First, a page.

A vasectomy is a minor surgical procedure in which the vas deferens, the tube that brings sperm from the testes to the penis during ejaculation, is cut and the ends sealed to prevent sperm from reaching the ejaculate. Although a vasectomy is intended to be a permanent method of birth control, if you later change your mind and want to have a child, Dr. Fenig is a fellowship-trained microsurgeon who has performed hundreds of successful vasectomy reversals – some after 20 or more years after the initial vasectomy!
A Time-Tested, Safe Procedure
While many methods of contraception are available, vasectomy is a time tested and very safe procedure. More than 500,000 vasectomies are performed every year. Understandably, some men are apprehensive about the vasectomy procedure because it involves such a delicate area of the body. Utilizing his extensive experience in male reproductive microsurgery and minimally invasive surgical techniques Dr. Fenig performs the vasectomy procedure with great precision, resulting in minimal discomfort or pain. It should also be noted that a vasectomy does not affect your libido, orgasm, ejaculation, sexual pleasure or erections.
Preparing for Your Vasectomy
You may be asked to stop taking vitamin supplements, aspirin or ibuprofen one week before your vasectomy. Anti-inflammatory medications thin the blood and can cause excessive bleeding. Tell Dr. Fenig if you are taking any blood thinners. You may eat a light meal before your procedure. You may shave your scrotum at home prior to the procedure. Bring a jock strap (athletic supporter), preferably with a pouch in which you can place frozen peas or ice after the procedure to decrease swelling and inflammation.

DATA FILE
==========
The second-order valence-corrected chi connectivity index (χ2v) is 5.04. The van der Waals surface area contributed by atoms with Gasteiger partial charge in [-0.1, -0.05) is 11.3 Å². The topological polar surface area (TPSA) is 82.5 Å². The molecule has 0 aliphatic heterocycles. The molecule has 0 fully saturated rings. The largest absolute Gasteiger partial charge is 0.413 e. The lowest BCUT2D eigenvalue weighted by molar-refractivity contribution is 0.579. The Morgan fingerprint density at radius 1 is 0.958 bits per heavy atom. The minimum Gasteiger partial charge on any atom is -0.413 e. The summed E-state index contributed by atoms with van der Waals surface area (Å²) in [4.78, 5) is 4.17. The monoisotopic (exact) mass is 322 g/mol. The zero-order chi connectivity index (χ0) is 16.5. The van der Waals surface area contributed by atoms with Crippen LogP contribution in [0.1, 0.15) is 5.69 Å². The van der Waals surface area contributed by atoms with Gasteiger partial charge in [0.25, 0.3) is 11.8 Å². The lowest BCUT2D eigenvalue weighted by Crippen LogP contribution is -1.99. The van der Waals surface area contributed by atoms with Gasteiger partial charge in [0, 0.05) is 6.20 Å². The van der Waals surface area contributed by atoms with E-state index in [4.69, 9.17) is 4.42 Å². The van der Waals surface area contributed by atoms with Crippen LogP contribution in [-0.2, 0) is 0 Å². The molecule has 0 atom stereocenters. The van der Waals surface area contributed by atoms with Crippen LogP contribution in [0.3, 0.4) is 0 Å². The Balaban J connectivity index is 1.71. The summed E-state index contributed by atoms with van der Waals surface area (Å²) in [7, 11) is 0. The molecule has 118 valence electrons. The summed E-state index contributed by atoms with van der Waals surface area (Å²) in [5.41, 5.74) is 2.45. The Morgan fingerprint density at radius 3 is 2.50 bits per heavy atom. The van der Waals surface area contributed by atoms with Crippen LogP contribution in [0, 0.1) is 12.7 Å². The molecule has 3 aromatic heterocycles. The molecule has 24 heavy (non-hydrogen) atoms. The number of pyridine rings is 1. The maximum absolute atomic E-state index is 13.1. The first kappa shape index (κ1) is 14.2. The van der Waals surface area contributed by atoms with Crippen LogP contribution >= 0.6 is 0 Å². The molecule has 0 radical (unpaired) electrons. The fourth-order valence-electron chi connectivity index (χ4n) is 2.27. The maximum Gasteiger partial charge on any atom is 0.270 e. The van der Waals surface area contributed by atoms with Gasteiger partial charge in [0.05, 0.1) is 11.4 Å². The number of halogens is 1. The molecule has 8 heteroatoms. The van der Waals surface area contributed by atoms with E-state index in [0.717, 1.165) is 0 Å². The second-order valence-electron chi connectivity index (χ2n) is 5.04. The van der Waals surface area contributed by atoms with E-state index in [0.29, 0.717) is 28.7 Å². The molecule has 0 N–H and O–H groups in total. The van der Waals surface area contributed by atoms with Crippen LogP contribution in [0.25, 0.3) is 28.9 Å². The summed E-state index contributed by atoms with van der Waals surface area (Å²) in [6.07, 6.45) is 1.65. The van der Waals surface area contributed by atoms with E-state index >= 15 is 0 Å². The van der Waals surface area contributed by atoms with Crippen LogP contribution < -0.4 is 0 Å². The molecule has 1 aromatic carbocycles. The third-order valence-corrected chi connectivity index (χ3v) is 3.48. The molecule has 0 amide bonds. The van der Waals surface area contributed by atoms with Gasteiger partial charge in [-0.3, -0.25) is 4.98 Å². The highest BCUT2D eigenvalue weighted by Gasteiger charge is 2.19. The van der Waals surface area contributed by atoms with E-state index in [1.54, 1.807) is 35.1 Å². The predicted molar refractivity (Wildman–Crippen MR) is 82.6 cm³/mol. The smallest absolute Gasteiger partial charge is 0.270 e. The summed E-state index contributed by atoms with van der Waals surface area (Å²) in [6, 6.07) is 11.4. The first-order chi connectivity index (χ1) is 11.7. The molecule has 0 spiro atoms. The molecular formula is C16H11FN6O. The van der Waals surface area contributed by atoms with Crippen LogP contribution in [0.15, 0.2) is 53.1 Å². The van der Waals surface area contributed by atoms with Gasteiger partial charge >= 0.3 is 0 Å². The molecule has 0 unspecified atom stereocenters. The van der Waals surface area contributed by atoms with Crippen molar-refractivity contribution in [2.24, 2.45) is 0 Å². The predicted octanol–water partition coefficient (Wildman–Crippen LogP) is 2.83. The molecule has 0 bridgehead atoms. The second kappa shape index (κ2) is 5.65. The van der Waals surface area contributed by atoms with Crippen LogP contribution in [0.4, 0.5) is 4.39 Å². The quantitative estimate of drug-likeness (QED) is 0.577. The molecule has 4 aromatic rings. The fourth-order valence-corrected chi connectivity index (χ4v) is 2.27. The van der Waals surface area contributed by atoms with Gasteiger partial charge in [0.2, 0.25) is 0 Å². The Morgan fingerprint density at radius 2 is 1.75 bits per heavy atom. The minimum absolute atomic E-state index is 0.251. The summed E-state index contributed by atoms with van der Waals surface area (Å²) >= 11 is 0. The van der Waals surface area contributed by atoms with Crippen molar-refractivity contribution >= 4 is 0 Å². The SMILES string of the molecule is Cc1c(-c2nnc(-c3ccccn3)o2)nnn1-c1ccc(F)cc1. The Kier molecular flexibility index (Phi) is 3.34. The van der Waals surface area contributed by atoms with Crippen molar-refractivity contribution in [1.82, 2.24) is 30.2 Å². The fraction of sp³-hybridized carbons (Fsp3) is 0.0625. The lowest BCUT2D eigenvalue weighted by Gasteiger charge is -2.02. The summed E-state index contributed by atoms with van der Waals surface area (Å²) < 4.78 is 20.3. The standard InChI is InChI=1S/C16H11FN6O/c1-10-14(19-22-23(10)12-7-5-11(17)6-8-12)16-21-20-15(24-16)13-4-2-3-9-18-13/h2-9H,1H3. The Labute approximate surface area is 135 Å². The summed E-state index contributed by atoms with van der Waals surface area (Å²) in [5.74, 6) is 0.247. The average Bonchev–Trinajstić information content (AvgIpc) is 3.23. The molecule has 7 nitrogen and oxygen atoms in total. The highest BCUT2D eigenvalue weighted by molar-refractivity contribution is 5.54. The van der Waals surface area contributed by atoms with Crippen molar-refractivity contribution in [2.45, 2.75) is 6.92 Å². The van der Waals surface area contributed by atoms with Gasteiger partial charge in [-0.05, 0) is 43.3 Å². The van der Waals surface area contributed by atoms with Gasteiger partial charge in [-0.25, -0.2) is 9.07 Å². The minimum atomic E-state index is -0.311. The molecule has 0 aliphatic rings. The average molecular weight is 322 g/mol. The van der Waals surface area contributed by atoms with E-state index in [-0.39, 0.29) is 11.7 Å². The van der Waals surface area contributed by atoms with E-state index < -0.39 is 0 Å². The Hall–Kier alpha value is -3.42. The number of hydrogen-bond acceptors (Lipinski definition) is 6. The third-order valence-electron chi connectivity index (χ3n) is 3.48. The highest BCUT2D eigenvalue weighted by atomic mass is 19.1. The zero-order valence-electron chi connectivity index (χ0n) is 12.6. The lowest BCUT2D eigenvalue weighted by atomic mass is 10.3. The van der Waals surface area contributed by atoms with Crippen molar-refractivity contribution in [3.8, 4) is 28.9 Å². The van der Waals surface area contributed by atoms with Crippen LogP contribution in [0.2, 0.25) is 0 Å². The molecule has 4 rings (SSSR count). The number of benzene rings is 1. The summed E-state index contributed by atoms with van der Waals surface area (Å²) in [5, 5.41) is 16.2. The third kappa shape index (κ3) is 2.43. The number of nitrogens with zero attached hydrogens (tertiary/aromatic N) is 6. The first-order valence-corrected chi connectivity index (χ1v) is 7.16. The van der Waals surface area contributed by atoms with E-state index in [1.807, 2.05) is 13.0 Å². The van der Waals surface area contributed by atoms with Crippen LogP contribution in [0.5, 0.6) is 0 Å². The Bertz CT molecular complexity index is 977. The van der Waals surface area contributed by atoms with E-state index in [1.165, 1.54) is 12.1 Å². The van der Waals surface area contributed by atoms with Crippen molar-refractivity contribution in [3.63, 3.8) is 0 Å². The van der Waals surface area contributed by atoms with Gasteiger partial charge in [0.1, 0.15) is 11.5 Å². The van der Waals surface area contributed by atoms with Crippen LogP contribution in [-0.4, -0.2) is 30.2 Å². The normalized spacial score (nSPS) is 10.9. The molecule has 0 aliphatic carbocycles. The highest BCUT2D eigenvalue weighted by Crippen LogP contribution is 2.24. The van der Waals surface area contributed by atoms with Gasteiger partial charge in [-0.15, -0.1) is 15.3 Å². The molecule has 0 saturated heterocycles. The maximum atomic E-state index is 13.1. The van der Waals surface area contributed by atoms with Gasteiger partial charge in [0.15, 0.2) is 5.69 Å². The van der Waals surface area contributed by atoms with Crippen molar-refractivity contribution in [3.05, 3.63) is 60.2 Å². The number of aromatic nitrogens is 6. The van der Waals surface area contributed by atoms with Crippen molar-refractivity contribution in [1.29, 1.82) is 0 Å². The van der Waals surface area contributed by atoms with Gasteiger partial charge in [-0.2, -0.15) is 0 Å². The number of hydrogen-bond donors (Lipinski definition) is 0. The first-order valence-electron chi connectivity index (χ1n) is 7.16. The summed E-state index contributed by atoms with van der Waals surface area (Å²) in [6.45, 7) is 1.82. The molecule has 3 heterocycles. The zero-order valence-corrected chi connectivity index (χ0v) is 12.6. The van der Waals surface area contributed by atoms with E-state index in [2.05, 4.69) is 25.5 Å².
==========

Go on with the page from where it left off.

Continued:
How is the procedure performed?
- Vasectomy is an outpatient procedure typically performed under local anesthesia
- First, a local anesthetic is administered, which results in a pain-free procedure.
- Dr. Fenig makes a small opening in the scrotum and the sperm duct, called the vas deferens, is exposed through the opening. A 1-centimeter segment of the vas deferens is removed.
- The ends of the vas deferens are then cauterized and sealed with titanium clips and placed back inside the scrotum.
- A small dissolvable stitch is placed to close the hole in the scrotum. The procedure usually takes less than 20 minutes.
- Patients typically return to work in two days, and an icepack is recommended to reduce any pain or swelling following the procedure.
“No Scalpel” Vasectomy
Dr. Fenig may choose to perform what is known as a “no scalpel” vasectomy. Rather than using a scalpel to make an incision in the scrotum, he uses a special instrument to puncture the skin, which is then stretched to make an opening for the vasectomy to be performed.
Following the Vasectomy
Following your vasectomy, it is important to use other forms of birth control until you have a negative post-vasectomy semen analysis. After 25 ejaculations, approximately 2-3 months following the vasectomy, a semen sample is given and brought to an outpatient laboratory for analysis. Once your sperm count is zero, it is safe to resume sexual intercourse with no other birth control method necessary.
Advantages of a Vasectomy
- A safe, effective and permanent method of birth control
- 99.85% effective as a birth control method
- A vasectomy will not interfere with your sex drive, ability to have erections, sensation of orgasm, or ability to ejaculate.
- Vasectomy can be reversed in many cases by a highly skilled microsurgeon such as Dr. Fenig, who is specially trained in vasectomy reversal.